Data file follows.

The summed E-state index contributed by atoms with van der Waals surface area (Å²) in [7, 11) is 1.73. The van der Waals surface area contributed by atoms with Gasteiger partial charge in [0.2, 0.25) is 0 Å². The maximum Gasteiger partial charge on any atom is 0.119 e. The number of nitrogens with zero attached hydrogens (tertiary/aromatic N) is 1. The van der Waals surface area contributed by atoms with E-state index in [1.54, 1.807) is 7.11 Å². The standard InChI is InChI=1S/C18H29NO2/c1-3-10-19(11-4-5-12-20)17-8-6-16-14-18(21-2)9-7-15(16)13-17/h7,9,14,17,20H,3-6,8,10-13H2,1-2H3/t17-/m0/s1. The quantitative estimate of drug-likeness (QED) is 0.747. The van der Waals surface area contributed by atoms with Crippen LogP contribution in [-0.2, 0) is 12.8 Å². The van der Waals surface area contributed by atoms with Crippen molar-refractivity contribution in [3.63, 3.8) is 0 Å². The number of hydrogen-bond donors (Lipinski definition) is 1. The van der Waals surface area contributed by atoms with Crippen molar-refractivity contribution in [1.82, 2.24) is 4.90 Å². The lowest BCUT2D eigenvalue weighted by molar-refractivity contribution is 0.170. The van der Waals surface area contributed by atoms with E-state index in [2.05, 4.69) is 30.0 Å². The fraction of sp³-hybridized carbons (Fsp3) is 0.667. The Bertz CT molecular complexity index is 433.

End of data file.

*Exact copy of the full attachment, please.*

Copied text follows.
The summed E-state index contributed by atoms with van der Waals surface area (Å²) in [7, 11) is 1.73. The van der Waals surface area contributed by atoms with Gasteiger partial charge in [0.2, 0.25) is 0 Å². The maximum Gasteiger partial charge on any atom is 0.119 e. The number of nitrogens with zero attached hydrogens (tertiary/aromatic N) is 1. The van der Waals surface area contributed by atoms with E-state index in [1.54, 1.807) is 7.11 Å². The standard InChI is InChI=1S/C18H29NO2/c1-3-10-19(11-4-5-12-20)17-8-6-16-14-18(21-2)9-7-15(16)13-17/h7,9,14,17,20H,3-6,8,10-13H2,1-2H3/t17-/m0/s1. The quantitative estimate of drug-likeness (QED) is 0.747. The van der Waals surface area contributed by atoms with Crippen LogP contribution in [-0.2, 0) is 12.8 Å². The van der Waals surface area contributed by atoms with Crippen molar-refractivity contribution in [3.63, 3.8) is 0 Å². The number of hydrogen-bond donors (Lipinski definition) is 1. The van der Waals surface area contributed by atoms with Crippen molar-refractivity contribution in [1.82, 2.24) is 4.90 Å². The lowest BCUT2D eigenvalue weighted by molar-refractivity contribution is 0.170. The van der Waals surface area contributed by atoms with E-state index in [2.05, 4.69) is 30.0 Å². The fraction of sp³-hybridized carbons (Fsp3) is 0.667. The Bertz CT molecular complexity index is 433.